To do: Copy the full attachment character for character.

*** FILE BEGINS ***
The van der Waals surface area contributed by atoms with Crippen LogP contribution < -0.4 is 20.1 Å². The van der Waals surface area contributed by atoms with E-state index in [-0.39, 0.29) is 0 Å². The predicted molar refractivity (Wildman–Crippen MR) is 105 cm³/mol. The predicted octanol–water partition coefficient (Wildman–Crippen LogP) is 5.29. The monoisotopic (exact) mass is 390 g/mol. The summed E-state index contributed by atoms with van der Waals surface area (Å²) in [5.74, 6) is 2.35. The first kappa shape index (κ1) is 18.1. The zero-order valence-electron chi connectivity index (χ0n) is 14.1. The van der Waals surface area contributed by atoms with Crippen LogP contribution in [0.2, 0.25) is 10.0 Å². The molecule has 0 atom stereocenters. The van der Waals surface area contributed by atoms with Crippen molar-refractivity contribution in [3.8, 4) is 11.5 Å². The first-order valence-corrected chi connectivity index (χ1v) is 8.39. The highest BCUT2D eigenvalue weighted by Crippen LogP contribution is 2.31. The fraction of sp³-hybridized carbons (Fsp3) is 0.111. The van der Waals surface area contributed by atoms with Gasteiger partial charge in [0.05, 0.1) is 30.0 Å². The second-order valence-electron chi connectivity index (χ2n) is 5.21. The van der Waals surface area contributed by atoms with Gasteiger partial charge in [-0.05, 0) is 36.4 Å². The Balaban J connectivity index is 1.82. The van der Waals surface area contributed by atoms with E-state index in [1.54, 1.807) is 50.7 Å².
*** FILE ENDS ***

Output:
The van der Waals surface area contributed by atoms with Crippen LogP contribution < -0.4 is 20.1 Å². The van der Waals surface area contributed by atoms with E-state index in [-0.39, 0.29) is 0 Å². The predicted molar refractivity (Wildman–Crippen MR) is 105 cm³/mol. The predicted octanol–water partition coefficient (Wildman–Crippen LogP) is 5.29. The monoisotopic (exact) mass is 390 g/mol. The summed E-state index contributed by atoms with van der Waals surface area (Å²) in [5.74, 6) is 2.35. The first kappa shape index (κ1) is 18.1. The zero-order valence-electron chi connectivity index (χ0n) is 14.1. The van der Waals surface area contributed by atoms with Crippen LogP contribution in [0.2, 0.25) is 10.0 Å². The molecule has 0 atom stereocenters. The van der Waals surface area contributed by atoms with Crippen molar-refractivity contribution in [3.8, 4) is 11.5 Å². The first-order valence-corrected chi connectivity index (χ1v) is 8.39. The highest BCUT2D eigenvalue weighted by Crippen LogP contribution is 2.31. The fraction of sp³-hybridized carbons (Fsp3) is 0.111. The van der Waals surface area contributed by atoms with Gasteiger partial charge in [0.05, 0.1) is 30.0 Å². The second-order valence-electron chi connectivity index (χ2n) is 5.21. The van der Waals surface area contributed by atoms with Gasteiger partial charge in [-0.05, 0) is 36.4 Å². The Balaban J connectivity index is 1.82. The van der Waals surface area contributed by atoms with E-state index in [1.54, 1.807) is 50.7 Å².